Human beings are prone to division. Everyone likes to separate himself from other brothers and sisters according to his own will. Today many people like to keep denominations on the one hand and try to arrive at some form of unity on the other. This is self-contradictory! They think that denominationalism can remain, and they try to preserve it. But then they join themselves to ecumenical affiliations because their conscience is bothered. This is to divide the Body first and then to try to unite it later. (831)
The Body of Christ is one, and men have no right to divide it or to create an artificial oneness.
It is foolish to cut the Body of Christ into hundreds of denominations and then to unite them again! That is not the Body. That is just a union of organizations. I hope you will see before God the error of dividing the Body of Christ into many denominations. When the members are together, it is the Body, and when they are apart, they are the members. This is all we know. Other than these two things—the Body and the members—there is no intermediate organization. (831-832)
Lest some misinterpret, the local churches are not something other than the Body of Christ; that is, they are not an intermediate organization. Rather, they are simply the Body of Christ in a certain place at a certain time (1 Cor. 12:27), and they in no way restrict the fellowship among the members of the Body. The Lord raised up His recovery to testify that the oneness of the Body of Christ can be realized practically. If we see this, we will be bound by conscience to practice it absolutely without compromise. Doing so is not only a testimony for the Lord but affords other believers a way to enter into the genuine oneness of the Body. Engaging in ecumenical activities with the manmade unity of ecumenism compromises the testimony of the genuine oneness. We have seen this from our own history. On occasion here and there a few brothers have tried to practice the principles of ecumenism. This has consistently led to confusion and damage to the Lord’s testimony among us.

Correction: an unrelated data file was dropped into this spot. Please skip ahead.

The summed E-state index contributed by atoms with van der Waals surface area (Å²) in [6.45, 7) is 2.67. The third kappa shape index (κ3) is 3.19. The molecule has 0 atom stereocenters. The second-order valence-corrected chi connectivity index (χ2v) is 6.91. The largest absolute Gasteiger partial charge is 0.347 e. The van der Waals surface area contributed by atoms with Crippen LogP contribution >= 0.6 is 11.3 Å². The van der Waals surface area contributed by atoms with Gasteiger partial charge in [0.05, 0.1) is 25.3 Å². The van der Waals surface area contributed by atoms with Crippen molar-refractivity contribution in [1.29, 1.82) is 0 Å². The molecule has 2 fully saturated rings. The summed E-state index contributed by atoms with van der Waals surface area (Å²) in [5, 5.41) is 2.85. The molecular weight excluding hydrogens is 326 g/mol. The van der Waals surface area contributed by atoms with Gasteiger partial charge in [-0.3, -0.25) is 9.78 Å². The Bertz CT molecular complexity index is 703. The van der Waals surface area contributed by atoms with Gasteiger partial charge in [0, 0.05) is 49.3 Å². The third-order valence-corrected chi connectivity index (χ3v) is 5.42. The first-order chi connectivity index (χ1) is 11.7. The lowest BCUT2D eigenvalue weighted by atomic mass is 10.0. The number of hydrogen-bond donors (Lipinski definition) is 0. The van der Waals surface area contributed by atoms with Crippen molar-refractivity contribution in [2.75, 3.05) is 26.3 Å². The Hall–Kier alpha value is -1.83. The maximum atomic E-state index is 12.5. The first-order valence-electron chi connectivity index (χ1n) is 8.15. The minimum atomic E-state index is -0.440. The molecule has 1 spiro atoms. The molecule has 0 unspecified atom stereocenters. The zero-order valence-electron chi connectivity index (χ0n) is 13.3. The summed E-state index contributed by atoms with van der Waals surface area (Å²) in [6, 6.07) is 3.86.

We must see how important the oneness of the Body is to the Lord. It was the last thing He prayed for in John 17. The oneness He prayed for was not ecumenical but a oneness in the Triune God Himself.
John 17 says that God desires that we may be one as the Father and the Son are one (vv. 11, 22). God does not care for a unity that is outward, superficial, political, or of human maneuvering and arrangement. Hence, we do not acknowledge the “oneness” of the ecumenical movement as the genuine oneness. (The Vision, Living, and Work of the Lord’s Serving Ones, 103)
This oneness of the believers in the Triune God is the goal for which Christ died. He accomplished redemption in order to reconcile us in one Body to God and create in Himself one new man (Eph. 2:14-16). In this new man Christ is all and in all (Col. 3:10-11), and there is no room for any other persons with their opinions, which are the source of today’s divided situation among Christians.
We all have Christ, and Christ is our oneness. What we have is not a unity or an ecumenical movement. What we have is simply Christ. This does not mean that you tolerate me and I tolerate you but that you have Christ and I have Christ. I love Him and you love Him; you live by Him and I live by Him. We all have Christ, so we are one in the unique Christ. If we do not have Christ and live Christ, we are through with the new man. The Lord’s recovery is not a movement. It is altogether the life of Christ, Christ as our life and our person. We all have to see this in a crystal clear way. (The One New Man, 36)
We have the immense privilege of testifying to the reality and practicality of the one Body and of the one new man. Based on the truth in the Word, those in the local churches should practice universal fellowship with all believers as fellow members of the Body, but we should not participate in organizations or activities that are ecumenical in nature, lest we compromise the work of the Lord’s recovery in so doing. May we all have a spirit of absoluteness to uphold the truth without compromise.